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Meet Nutrition Leader Dr. Ismael Ngnie-Teta


Dr. Teta, a Canadian doctor and adjunct professor at the University of Ottawa, is working with UNICEF in Chad, one of most affected countries in the Sahel food and nutrition crisis, to find long term solutions to end malnutrition. He does so by managing a program that aims to prevent and treat malnutrition but also to help the Government of Chad to build a country-wide nutrition program and help them develop training programs for their health professionals.

Why is his work important?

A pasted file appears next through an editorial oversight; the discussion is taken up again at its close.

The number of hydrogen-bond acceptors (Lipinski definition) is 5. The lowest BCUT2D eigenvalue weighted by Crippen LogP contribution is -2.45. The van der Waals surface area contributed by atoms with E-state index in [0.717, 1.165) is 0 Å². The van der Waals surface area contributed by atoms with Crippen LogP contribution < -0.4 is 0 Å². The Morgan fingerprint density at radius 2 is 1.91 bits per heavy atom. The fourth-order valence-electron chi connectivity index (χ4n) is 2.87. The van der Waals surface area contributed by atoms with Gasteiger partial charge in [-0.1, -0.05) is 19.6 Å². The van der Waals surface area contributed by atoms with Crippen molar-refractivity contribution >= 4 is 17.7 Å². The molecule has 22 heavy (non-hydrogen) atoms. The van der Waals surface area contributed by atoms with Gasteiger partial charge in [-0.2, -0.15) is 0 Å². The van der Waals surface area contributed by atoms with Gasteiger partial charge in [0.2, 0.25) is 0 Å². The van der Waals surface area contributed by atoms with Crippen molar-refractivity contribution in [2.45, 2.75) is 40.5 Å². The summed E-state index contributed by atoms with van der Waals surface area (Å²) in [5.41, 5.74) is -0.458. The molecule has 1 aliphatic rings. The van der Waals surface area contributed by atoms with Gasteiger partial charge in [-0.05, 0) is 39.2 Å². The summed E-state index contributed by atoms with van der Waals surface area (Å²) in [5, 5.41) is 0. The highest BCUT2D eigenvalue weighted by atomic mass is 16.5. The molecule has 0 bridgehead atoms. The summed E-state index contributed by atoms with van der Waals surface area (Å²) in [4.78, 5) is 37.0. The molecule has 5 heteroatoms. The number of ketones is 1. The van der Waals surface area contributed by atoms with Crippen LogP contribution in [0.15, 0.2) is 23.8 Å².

“Every day, my work contributes to reduce the burden of this nutrition crisis and gives a better chance to Chadian’s children to get a better start in life.”

In Chad, 150,000 children under five suffer each year for severe malnutrition and are 9 times more at risk of death. Half of the children in Chad (about 600,000) are stunted, which impairs their cognitive development and compromises their chance to have a decent job later in life.

What impact is his work, in part thanks to funding from the Canadian International Development Agency (CIDA), having on children’s lives?

“Vitamin A supplementation, a fully Canadian-funded intervention, reduces child mortality by about 23%. Thanks to a 3 year CIDA-grant for Chad, I am contributing to scale-up the Vitamin A campaigns in Chad coupled with other child survival interventions. This is contributing to reducing child mortality.”

Canadians like Dr. Theta are working every day to save and transform lives.  For more stories, visit

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